There is a sweet spot on the mountain. That place between burning quads and bottomless snow, between shin bang and back seat, on the cusp of infinite energy. It’s hard to get to, maybe hours or seasons away, but it is a high that we crave and a fix that we need.
There’s a sweet spot here, too. Somewhere between the porch and the campus and more easily accommodated by life in the city. I haven’t found a recipe, just a quota. Either I meet that invisible saturation point at which I feel entirely at peace, or I miss it completely and a day slips by with all work and no play.
I have to steal moments for myself from my own day – a notion that should be more oximoronic than it is – or I’ll go out of my mind. Seattle certainly makes this easy. You can put your head down and dig in while the rain pours, but when the sun comes out – and seems like it always will – life demands a break; the basil gets moved to the window sill and I have to steal some rays. Maybe it’s just work on the porch – like today – but if I had it my way it would always be a long walk, a picnic, a mid-day climb. They may account for only one-ioda of my time, but they keep me balanced all the while.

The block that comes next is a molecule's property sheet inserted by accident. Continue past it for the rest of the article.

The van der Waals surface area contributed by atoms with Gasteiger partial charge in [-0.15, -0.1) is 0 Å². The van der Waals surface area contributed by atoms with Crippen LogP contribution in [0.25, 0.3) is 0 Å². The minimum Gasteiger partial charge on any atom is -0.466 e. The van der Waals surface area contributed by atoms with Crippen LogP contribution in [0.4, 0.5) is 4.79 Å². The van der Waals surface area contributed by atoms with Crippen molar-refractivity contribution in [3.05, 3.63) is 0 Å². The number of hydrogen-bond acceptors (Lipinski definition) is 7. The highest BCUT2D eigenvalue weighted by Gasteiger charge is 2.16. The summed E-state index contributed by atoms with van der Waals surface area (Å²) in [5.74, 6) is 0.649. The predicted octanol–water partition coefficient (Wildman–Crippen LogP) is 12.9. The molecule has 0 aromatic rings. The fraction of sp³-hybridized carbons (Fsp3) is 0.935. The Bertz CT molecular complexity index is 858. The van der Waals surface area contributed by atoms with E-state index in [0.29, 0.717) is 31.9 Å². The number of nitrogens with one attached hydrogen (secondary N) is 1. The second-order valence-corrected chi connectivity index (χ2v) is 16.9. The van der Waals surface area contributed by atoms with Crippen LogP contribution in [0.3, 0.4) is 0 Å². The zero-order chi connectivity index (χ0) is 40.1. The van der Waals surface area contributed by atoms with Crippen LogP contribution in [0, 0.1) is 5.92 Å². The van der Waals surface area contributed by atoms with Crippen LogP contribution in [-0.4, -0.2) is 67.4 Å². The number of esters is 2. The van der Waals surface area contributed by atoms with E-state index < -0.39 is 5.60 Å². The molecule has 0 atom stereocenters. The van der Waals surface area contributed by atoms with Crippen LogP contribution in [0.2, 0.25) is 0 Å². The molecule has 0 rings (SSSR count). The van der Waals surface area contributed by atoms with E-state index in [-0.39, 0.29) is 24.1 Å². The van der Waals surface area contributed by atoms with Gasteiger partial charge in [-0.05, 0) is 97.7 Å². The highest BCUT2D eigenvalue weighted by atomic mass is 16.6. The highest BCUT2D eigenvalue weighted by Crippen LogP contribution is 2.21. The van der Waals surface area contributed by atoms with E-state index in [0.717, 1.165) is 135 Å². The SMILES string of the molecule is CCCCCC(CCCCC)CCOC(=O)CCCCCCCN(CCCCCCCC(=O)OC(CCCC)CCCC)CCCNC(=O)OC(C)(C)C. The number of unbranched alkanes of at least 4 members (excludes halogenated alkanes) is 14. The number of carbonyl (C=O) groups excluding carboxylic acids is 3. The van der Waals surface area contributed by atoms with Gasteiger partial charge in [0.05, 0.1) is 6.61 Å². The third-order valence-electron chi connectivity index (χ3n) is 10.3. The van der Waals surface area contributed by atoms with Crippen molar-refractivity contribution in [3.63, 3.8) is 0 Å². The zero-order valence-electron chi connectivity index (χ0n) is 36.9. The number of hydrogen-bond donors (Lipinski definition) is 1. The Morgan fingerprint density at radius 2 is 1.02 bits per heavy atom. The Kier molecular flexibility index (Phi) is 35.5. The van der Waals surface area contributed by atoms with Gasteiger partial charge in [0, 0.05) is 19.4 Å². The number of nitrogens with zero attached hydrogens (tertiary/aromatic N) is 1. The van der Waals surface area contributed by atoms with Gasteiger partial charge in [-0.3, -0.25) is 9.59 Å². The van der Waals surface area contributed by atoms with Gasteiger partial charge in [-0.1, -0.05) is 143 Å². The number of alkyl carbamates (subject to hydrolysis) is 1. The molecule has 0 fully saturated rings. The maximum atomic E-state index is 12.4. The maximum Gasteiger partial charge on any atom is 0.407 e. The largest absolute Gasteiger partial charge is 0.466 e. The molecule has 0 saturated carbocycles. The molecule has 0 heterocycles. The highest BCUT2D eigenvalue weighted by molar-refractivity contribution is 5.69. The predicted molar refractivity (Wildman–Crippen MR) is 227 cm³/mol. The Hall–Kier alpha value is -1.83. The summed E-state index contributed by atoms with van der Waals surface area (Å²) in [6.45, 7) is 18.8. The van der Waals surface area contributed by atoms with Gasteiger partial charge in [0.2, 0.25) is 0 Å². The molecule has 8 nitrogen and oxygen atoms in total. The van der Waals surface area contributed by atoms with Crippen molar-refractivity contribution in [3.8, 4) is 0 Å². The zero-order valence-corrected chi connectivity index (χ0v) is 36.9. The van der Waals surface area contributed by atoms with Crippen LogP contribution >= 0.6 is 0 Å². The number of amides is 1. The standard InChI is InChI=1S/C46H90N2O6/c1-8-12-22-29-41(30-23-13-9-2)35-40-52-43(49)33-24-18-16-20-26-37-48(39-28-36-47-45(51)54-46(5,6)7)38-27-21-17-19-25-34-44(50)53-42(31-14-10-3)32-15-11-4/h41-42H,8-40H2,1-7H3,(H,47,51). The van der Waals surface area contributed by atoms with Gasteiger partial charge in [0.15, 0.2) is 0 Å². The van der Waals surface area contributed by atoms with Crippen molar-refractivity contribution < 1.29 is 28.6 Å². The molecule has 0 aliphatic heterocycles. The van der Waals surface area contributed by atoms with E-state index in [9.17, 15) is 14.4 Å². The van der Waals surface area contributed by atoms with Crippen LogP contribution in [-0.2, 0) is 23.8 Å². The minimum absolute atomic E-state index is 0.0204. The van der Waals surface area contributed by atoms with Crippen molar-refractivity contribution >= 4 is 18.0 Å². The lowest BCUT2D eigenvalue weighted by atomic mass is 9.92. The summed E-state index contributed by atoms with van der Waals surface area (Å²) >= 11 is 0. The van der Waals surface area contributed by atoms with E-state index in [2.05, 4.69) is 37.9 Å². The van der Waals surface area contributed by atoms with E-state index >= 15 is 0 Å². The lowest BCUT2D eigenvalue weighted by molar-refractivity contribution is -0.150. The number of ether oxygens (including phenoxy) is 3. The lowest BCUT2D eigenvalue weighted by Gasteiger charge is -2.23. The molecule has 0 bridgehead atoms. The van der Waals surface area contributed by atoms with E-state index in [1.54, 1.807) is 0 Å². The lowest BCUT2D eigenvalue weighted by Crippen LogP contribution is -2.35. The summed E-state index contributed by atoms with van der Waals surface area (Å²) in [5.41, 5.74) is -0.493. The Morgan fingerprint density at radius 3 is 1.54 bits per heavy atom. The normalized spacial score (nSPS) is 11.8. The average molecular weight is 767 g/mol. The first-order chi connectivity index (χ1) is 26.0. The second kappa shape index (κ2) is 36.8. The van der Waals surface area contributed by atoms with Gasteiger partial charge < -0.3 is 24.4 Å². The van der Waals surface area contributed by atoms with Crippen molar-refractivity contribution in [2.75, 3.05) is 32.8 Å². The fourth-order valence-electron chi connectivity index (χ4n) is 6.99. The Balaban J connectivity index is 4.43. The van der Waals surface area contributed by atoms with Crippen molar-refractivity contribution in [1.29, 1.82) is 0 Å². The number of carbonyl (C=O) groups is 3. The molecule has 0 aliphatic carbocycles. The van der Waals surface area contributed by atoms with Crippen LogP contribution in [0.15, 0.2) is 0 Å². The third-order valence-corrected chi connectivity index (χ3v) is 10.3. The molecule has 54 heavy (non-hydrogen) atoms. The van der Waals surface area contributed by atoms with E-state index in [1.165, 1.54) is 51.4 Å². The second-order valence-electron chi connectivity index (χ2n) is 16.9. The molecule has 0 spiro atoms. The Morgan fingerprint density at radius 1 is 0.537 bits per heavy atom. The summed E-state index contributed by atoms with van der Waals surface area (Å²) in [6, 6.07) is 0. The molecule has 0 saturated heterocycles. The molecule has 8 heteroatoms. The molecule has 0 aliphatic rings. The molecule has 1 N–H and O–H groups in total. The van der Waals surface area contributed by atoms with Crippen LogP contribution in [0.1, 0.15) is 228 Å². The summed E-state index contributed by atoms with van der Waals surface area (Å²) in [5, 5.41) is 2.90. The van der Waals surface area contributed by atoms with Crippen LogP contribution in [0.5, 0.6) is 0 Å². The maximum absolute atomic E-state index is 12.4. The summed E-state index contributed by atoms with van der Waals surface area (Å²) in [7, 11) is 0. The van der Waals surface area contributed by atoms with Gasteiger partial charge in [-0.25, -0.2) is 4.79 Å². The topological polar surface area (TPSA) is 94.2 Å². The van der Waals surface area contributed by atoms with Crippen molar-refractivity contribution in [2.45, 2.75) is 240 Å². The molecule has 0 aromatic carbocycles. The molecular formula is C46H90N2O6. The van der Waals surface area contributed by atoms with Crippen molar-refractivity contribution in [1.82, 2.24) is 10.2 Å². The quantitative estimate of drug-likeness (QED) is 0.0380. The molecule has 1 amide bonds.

I go through phases when balance comes by the week or even the year, when I work all week and play all weekend or even entire years that are spent coddling and clinging to a relationship so that it will be steady enough to survive my prolonged , self-absorbed absences. But right now I’m operating on the micro level of balancing acts. With a bit of each hour, or at least of each day, devoted to sacred, self-indulging pleasures. It’s a run under the morning moon. Wine with dinner. A book before bed. Moments are stolen in rocking chairs between seminars and walks are shared and balls are thrown and cheeks are sun kissed and deadlines are still met and meetings still managed and lessons still learned.
Because we have to basque when the sun is out, it’s good for our health. Doctor’s orders. So while I pound the pavement and wait for snow, today I swing back towards the sweet spot.